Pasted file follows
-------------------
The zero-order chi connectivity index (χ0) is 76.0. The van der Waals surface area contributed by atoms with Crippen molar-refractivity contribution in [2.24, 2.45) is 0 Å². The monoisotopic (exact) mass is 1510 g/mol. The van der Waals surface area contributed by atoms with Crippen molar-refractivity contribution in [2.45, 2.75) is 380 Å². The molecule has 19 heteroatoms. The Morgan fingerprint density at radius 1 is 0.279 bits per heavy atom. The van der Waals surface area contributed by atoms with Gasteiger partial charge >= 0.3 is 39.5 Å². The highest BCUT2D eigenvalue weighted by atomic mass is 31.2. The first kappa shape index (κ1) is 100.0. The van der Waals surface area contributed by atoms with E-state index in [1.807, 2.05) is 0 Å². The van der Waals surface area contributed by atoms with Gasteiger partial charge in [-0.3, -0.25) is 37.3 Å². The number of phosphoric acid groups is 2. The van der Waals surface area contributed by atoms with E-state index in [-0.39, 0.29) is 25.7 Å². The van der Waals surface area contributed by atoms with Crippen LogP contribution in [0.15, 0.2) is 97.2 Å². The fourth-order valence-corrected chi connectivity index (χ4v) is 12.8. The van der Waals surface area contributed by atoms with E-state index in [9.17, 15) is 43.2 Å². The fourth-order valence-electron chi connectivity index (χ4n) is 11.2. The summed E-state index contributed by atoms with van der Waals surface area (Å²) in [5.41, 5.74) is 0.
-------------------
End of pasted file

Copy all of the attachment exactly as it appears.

The zero-order chi connectivity index (χ0) is 76.0. The van der Waals surface area contributed by atoms with Crippen molar-refractivity contribution in [2.24, 2.45) is 0 Å². The monoisotopic (exact) mass is 1510 g/mol. The van der Waals surface area contributed by atoms with Crippen molar-refractivity contribution in [2.45, 2.75) is 380 Å². The molecule has 19 heteroatoms. The Morgan fingerprint density at radius 1 is 0.279 bits per heavy atom. The van der Waals surface area contributed by atoms with Gasteiger partial charge >= 0.3 is 39.5 Å². The highest BCUT2D eigenvalue weighted by atomic mass is 31.2. The first kappa shape index (κ1) is 100.0. The van der Waals surface area contributed by atoms with E-state index in [1.807, 2.05) is 0 Å². The van der Waals surface area contributed by atoms with Gasteiger partial charge in [-0.3, -0.25) is 37.3 Å². The number of phosphoric acid groups is 2. The van der Waals surface area contributed by atoms with E-state index in [-0.39, 0.29) is 25.7 Å². The van der Waals surface area contributed by atoms with Crippen LogP contribution in [0.15, 0.2) is 97.2 Å². The fourth-order valence-corrected chi connectivity index (χ4v) is 12.8. The van der Waals surface area contributed by atoms with E-state index in [9.17, 15) is 43.2 Å². The fourth-order valence-electron chi connectivity index (χ4n) is 11.2. The summed E-state index contributed by atoms with van der Waals surface area (Å²) in [5.41, 5.74) is 0.